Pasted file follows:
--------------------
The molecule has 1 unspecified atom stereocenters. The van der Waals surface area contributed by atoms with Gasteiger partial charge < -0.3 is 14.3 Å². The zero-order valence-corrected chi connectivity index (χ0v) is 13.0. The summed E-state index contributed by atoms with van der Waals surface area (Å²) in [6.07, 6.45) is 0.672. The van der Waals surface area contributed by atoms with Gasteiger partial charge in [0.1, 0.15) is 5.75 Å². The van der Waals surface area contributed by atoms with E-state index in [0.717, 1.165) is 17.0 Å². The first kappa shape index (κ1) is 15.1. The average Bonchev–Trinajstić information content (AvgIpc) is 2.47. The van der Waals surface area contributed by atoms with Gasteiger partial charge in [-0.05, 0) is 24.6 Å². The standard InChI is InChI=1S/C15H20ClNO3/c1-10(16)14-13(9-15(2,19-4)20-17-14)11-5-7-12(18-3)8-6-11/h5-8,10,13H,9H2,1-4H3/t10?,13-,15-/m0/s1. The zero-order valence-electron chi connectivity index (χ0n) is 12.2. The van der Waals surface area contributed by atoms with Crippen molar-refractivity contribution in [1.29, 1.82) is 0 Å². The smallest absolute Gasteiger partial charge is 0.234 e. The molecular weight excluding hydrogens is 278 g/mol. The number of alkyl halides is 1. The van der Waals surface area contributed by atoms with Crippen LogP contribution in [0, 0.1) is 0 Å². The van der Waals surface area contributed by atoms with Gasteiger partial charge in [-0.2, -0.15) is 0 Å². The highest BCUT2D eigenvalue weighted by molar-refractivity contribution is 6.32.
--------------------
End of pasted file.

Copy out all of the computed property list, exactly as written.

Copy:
The molecule has 1 unspecified atom stereocenters. The van der Waals surface area contributed by atoms with Gasteiger partial charge < -0.3 is 14.3 Å². The zero-order valence-corrected chi connectivity index (χ0v) is 13.0. The summed E-state index contributed by atoms with van der Waals surface area (Å²) in [6.07, 6.45) is 0.672. The van der Waals surface area contributed by atoms with Gasteiger partial charge in [0.1, 0.15) is 5.75 Å². The van der Waals surface area contributed by atoms with E-state index in [0.717, 1.165) is 17.0 Å². The first kappa shape index (κ1) is 15.1. The average Bonchev–Trinajstić information content (AvgIpc) is 2.47. The van der Waals surface area contributed by atoms with Gasteiger partial charge in [-0.05, 0) is 24.6 Å². The standard InChI is InChI=1S/C15H20ClNO3/c1-10(16)14-13(9-15(2,19-4)20-17-14)11-5-7-12(18-3)8-6-11/h5-8,10,13H,9H2,1-4H3/t10?,13-,15-/m0/s1. The zero-order valence-electron chi connectivity index (χ0n) is 12.2. The van der Waals surface area contributed by atoms with Crippen molar-refractivity contribution in [1.29, 1.82) is 0 Å². The smallest absolute Gasteiger partial charge is 0.234 e. The molecular weight excluding hydrogens is 278 g/mol. The number of alkyl halides is 1. The van der Waals surface area contributed by atoms with Crippen LogP contribution in [0, 0.1) is 0 Å². The van der Waals surface area contributed by atoms with Gasteiger partial charge in [-0.2, -0.15) is 0 Å². The highest BCUT2D eigenvalue weighted by molar-refractivity contribution is 6.32.